Welcome To My Gluten Free Website!

Welcome To My Website!

Tuesday, April 15, 2014

Granma Lane's Fresh Rhubarb Fixins'
Rhubarb has always been it's own food group to me. I love it made every way possible and the possibilities are absolutely endless. It's packed with vitamin C, antioxidants, as well as oodles of other nutrients and fiber.
I love to eat it warm, and topped with a scoop of homemade vanilla-bean ice-cream for dessert or just because at any time of the day, really.
It's just as good served warm as a small soup with a few splashes of fresh cream, especially for winter breakfasts. I love it room temperature, or chilled with splashes of unsweetened cream.  The taste of the delicate fresh cream with the sweet-tart rhubarb is intoxicating! Add a couple pieces of toasted gluten free whole grain toast or even light gluten free biscotti. For a great after school or late night snack, lightly toast your favorite bread and spread on the rhubarb sauce or conserves. Oh yes, leave the butter off - you won't miss it at all! I can't even make it to a plate with this toast before I gobble it up and then have to make another just so I can be sure I tasted it. 
Frozen From Sprouts
I know that for many the ultimate pairing for rhubarb is strawberries. It's not my favorite. What I absolutely love to pair them with is dark sweet-tart cherries. 
Frozen From Costco
I usually cook equal amounts of both fruits with minimal water and sugar, and a pinch of salt, and just cooked to the soft stage. I really love to look at the sauce and see the strands of the rhubarb's soft fibers mixed in with the sweet-tart cherry halves. 
While I was photographing the rhubarb for this post, I quickly switched from the intended outcome to a glorious "soup". I added about 1 1/2 ladles of the rhubarb-cherry mix to my bowl, drizzled on maybe 2 teaspoons of fresh heavy cream (unsweetened!), and am slowly devouring it as I write. It's so satisfying, so cool, and just hits all of the senses my mouth is begging for. I added a few frozen cherries cut in half, which chilled the "soup" a bit, (frankly, I'll get a small ramekin of frozen cherries and snack on those any time day or night, they are so wonderfully sweet and cold, and basically dissolve in your mouth.) Fabulous!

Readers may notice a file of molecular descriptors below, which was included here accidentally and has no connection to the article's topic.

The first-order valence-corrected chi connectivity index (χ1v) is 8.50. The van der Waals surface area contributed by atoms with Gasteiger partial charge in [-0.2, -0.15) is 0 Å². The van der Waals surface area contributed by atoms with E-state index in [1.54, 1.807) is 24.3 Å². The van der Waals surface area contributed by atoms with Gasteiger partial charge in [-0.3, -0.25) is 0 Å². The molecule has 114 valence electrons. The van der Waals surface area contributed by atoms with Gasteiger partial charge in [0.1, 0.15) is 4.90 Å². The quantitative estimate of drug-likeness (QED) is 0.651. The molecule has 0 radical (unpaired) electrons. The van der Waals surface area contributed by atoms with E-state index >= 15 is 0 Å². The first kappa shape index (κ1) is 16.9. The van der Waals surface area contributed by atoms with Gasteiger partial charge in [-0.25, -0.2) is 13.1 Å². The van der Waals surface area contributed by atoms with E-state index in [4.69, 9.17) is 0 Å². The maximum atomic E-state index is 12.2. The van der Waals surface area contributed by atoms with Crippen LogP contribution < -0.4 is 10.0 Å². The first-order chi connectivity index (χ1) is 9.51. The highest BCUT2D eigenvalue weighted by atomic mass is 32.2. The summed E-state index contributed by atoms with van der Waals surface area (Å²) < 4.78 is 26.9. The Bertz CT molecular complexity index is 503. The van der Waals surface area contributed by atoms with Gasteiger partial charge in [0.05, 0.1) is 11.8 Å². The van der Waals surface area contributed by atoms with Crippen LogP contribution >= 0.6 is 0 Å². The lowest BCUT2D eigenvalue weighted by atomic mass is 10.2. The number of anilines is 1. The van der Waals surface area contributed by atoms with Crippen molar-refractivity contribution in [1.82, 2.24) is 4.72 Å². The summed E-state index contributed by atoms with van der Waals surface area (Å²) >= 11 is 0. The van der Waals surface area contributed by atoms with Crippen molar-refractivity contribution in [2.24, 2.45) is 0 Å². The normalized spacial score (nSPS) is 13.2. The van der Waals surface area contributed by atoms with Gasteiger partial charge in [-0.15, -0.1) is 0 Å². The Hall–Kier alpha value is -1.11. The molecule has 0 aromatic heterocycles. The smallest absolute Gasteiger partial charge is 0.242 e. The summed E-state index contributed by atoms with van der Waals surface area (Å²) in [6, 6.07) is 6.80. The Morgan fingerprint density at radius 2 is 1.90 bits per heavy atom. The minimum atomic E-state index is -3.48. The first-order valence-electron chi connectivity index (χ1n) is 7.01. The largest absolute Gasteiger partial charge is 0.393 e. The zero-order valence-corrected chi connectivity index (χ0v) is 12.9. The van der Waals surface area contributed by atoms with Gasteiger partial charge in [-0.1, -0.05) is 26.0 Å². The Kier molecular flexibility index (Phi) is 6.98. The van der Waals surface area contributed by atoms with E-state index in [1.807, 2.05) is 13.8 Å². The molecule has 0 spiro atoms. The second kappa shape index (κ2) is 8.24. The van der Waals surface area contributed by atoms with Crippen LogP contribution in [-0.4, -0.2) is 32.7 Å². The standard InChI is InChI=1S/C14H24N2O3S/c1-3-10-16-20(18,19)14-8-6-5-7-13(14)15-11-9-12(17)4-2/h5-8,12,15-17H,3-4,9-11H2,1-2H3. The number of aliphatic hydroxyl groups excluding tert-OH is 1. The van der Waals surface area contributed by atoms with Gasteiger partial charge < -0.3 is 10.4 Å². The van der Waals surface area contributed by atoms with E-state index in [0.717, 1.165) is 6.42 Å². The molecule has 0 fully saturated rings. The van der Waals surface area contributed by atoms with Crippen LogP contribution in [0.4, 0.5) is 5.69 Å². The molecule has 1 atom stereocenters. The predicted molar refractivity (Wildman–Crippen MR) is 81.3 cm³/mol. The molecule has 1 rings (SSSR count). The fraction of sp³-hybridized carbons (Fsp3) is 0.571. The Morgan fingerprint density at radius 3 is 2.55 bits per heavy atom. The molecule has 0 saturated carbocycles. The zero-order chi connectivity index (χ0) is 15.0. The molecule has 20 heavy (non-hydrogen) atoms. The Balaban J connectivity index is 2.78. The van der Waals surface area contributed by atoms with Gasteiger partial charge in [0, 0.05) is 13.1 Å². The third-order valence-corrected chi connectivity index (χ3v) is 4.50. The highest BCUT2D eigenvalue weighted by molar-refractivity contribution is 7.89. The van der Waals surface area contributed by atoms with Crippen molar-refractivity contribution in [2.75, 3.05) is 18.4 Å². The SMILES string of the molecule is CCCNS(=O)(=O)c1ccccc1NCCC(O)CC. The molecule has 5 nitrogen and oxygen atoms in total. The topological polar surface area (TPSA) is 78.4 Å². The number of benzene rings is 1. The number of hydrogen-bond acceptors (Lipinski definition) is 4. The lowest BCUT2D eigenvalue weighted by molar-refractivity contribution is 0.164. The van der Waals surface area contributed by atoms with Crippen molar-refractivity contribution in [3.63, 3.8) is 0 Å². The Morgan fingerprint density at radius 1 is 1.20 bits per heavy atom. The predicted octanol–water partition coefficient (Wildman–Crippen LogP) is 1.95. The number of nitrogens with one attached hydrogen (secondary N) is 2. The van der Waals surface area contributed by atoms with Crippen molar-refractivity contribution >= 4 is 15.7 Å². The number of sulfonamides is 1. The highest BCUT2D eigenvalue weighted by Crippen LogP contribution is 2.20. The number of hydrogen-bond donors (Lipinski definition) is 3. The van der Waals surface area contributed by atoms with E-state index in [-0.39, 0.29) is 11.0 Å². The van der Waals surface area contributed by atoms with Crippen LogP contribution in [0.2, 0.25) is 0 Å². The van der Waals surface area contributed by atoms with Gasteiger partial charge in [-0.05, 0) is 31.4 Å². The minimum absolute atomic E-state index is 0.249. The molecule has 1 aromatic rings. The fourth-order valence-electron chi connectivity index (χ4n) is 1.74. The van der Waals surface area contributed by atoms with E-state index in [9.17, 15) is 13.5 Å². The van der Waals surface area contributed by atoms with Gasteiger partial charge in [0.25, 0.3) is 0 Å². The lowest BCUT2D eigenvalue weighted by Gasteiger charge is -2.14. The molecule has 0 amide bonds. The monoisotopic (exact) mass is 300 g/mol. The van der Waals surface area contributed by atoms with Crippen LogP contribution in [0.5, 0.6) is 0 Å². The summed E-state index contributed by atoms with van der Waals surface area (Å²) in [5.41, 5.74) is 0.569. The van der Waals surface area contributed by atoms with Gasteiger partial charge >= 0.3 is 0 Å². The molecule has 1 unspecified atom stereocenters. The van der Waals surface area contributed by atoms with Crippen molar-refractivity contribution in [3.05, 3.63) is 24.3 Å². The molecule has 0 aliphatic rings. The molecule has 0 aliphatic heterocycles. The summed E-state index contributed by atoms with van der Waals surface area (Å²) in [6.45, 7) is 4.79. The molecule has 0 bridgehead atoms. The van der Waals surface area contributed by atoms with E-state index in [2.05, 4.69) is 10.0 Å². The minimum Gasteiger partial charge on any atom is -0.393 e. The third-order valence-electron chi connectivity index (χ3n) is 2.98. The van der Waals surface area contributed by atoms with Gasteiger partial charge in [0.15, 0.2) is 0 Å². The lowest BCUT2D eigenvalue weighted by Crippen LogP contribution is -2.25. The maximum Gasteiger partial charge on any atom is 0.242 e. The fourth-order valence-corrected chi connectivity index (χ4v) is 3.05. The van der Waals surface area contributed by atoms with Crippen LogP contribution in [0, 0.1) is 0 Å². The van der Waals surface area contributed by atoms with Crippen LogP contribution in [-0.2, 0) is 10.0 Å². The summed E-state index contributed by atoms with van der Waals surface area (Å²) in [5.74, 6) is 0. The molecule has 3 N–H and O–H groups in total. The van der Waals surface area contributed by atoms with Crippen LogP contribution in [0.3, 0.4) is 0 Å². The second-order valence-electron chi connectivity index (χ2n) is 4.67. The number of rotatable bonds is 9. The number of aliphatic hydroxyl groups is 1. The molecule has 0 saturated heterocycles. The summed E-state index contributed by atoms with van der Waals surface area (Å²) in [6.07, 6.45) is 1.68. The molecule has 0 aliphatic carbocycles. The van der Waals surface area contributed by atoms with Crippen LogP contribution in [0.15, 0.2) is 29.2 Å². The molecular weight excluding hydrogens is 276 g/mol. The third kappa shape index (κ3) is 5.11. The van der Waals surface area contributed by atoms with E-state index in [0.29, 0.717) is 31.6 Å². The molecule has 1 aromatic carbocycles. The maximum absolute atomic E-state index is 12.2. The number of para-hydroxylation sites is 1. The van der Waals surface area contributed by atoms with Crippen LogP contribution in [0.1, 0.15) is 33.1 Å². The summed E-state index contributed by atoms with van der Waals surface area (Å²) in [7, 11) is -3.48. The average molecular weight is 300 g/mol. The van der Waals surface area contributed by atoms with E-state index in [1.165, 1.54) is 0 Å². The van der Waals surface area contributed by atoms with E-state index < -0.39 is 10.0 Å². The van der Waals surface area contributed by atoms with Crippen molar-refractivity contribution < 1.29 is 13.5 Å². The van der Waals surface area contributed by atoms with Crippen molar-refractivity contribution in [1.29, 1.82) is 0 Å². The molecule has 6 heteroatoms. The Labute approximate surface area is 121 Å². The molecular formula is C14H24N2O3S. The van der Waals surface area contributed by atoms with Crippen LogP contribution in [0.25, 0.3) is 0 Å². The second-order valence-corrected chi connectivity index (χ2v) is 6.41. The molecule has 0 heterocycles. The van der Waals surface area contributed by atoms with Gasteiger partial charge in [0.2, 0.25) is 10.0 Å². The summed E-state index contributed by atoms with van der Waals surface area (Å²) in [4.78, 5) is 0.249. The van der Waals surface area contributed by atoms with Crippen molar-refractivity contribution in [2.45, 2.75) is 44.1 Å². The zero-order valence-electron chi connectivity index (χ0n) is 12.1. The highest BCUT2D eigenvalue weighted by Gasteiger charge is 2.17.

And now for something completely different...(thank you - Monty Python)...

Rhubarb is grown primarily for its fleshy stalks, technically known as petioles. The use of rhubarb stems as food is a relatively recent innovation, first recorded in 17th century EnglandMost of the time, it is stewed with sugar for use in pies and desserts, but it can also be put into savory dishes such as meats or pickled. Rhubarb can be dehydrated and infused with quite a few fruit juices. And of course plain all by itself is unbeatable. 
The stalks are often cut into one inch pieces and simmered in added water barely covering the pieces since rhubarb contains a large deal of water on it's own. The stalks should be soft, but still holding their shape until it's stirred which will then break the pieces up. Sugar is added at approximately 1/2 -3/4 cup per pound, and cinnamon, or nutmeg can be added to give it a warm flavoring. Lemon or lime juice can be added to brighten the flavor especially if too much sugar has been added. The general consensus is that it should be pleasantly tart rounded off with sweet.